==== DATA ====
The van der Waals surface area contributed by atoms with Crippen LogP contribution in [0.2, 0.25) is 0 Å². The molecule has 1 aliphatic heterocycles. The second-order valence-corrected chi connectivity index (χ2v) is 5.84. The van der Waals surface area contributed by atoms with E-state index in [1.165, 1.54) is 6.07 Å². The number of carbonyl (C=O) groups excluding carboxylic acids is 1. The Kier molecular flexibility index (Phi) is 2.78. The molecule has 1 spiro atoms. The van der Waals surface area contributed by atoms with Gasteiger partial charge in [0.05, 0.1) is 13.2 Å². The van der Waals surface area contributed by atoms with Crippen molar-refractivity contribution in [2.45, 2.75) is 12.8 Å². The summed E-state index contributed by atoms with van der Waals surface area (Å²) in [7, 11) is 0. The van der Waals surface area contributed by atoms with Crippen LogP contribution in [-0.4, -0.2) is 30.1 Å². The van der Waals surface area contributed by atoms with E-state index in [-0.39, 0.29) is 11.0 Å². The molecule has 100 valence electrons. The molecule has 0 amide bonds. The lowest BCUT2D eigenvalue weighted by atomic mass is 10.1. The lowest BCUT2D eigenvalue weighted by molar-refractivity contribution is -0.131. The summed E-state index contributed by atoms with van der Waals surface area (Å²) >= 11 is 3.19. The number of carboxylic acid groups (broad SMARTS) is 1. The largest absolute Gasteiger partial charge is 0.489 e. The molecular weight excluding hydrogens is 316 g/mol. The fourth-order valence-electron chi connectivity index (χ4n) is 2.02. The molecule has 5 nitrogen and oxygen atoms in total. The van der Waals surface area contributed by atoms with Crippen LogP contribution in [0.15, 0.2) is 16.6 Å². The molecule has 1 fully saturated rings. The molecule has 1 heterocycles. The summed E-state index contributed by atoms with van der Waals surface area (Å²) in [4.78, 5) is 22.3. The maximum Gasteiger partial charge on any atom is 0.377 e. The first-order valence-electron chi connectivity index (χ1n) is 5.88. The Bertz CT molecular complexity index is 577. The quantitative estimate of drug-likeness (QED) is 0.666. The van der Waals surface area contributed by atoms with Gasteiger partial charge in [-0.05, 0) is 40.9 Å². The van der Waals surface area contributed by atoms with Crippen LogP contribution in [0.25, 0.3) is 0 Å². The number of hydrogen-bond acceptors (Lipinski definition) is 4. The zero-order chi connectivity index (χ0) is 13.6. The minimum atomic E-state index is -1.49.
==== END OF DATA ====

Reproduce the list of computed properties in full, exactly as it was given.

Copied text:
The van der Waals surface area contributed by atoms with Crippen LogP contribution in [0.2, 0.25) is 0 Å². The molecule has 1 aliphatic heterocycles. The second-order valence-corrected chi connectivity index (χ2v) is 5.84. The van der Waals surface area contributed by atoms with E-state index in [1.165, 1.54) is 6.07 Å². The number of carbonyl (C=O) groups excluding carboxylic acids is 1. The Kier molecular flexibility index (Phi) is 2.78. The molecule has 1 spiro atoms. The van der Waals surface area contributed by atoms with Gasteiger partial charge in [0.05, 0.1) is 13.2 Å². The van der Waals surface area contributed by atoms with Crippen molar-refractivity contribution in [2.45, 2.75) is 12.8 Å². The summed E-state index contributed by atoms with van der Waals surface area (Å²) in [7, 11) is 0. The van der Waals surface area contributed by atoms with Crippen LogP contribution in [-0.4, -0.2) is 30.1 Å². The van der Waals surface area contributed by atoms with E-state index in [-0.39, 0.29) is 11.0 Å². The molecule has 100 valence electrons. The molecule has 0 amide bonds. The lowest BCUT2D eigenvalue weighted by atomic mass is 10.1. The lowest BCUT2D eigenvalue weighted by molar-refractivity contribution is -0.131. The summed E-state index contributed by atoms with van der Waals surface area (Å²) >= 11 is 3.19. The number of carboxylic acid groups (broad SMARTS) is 1. The largest absolute Gasteiger partial charge is 0.489 e. The molecular weight excluding hydrogens is 316 g/mol. The fourth-order valence-electron chi connectivity index (χ4n) is 2.02. The molecule has 5 nitrogen and oxygen atoms in total. The van der Waals surface area contributed by atoms with Crippen LogP contribution in [0.15, 0.2) is 16.6 Å². The molecule has 1 fully saturated rings. The molecule has 1 heterocycles. The summed E-state index contributed by atoms with van der Waals surface area (Å²) in [4.78, 5) is 22.3. The maximum Gasteiger partial charge on any atom is 0.377 e. The first-order valence-electron chi connectivity index (χ1n) is 5.88. The Bertz CT molecular complexity index is 577. The quantitative estimate of drug-likeness (QED) is 0.666. The van der Waals surface area contributed by atoms with Gasteiger partial charge in [-0.05, 0) is 40.9 Å². The van der Waals surface area contributed by atoms with Crippen LogP contribution in [0.25, 0.3) is 0 Å². The number of hydrogen-bond acceptors (Lipinski definition) is 4. The zero-order chi connectivity index (χ0) is 13.6. The minimum atomic E-state index is -1.49.